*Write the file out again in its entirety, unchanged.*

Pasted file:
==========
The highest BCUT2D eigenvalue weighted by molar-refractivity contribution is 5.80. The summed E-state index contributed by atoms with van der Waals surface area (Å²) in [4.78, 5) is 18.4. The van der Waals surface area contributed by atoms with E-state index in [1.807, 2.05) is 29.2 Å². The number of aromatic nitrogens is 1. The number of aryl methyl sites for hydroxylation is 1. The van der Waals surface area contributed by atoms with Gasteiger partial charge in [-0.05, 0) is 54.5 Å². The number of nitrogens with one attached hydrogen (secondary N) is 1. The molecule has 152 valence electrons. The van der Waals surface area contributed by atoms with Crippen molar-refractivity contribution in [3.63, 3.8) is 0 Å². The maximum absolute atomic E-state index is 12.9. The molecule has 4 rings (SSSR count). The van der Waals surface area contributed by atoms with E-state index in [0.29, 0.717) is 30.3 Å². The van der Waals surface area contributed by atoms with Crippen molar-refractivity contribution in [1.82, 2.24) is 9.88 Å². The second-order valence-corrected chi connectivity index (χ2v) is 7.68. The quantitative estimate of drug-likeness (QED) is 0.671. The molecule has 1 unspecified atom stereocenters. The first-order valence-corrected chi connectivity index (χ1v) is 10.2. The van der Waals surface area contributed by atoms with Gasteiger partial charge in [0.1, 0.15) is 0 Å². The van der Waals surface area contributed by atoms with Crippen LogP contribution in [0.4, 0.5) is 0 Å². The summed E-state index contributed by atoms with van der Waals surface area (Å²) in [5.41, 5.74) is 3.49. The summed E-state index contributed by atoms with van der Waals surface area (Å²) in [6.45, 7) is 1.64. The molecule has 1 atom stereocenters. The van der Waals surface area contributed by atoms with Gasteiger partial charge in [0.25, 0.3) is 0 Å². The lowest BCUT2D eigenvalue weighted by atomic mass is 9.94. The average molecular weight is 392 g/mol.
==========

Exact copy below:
The highest BCUT2D eigenvalue weighted by molar-refractivity contribution is 5.80. The summed E-state index contributed by atoms with van der Waals surface area (Å²) in [4.78, 5) is 18.4. The van der Waals surface area contributed by atoms with E-state index in [1.807, 2.05) is 29.2 Å². The number of aromatic nitrogens is 1. The number of aryl methyl sites for hydroxylation is 1. The van der Waals surface area contributed by atoms with Gasteiger partial charge in [-0.05, 0) is 54.5 Å². The number of nitrogens with one attached hydrogen (secondary N) is 1. The molecule has 152 valence electrons. The van der Waals surface area contributed by atoms with Crippen molar-refractivity contribution in [3.63, 3.8) is 0 Å². The maximum absolute atomic E-state index is 12.9. The molecule has 4 rings (SSSR count). The van der Waals surface area contributed by atoms with E-state index in [0.29, 0.717) is 30.3 Å². The van der Waals surface area contributed by atoms with Crippen molar-refractivity contribution in [1.82, 2.24) is 9.88 Å². The second-order valence-corrected chi connectivity index (χ2v) is 7.68. The quantitative estimate of drug-likeness (QED) is 0.671. The molecule has 1 unspecified atom stereocenters. The first-order valence-corrected chi connectivity index (χ1v) is 10.2. The van der Waals surface area contributed by atoms with Gasteiger partial charge in [0.1, 0.15) is 0 Å². The van der Waals surface area contributed by atoms with Crippen LogP contribution in [0.4, 0.5) is 0 Å². The summed E-state index contributed by atoms with van der Waals surface area (Å²) in [5.41, 5.74) is 3.49. The summed E-state index contributed by atoms with van der Waals surface area (Å²) in [6.45, 7) is 1.64. The molecule has 1 atom stereocenters. The van der Waals surface area contributed by atoms with Gasteiger partial charge in [0.25, 0.3) is 0 Å². The lowest BCUT2D eigenvalue weighted by atomic mass is 9.94. The average molecular weight is 392 g/mol.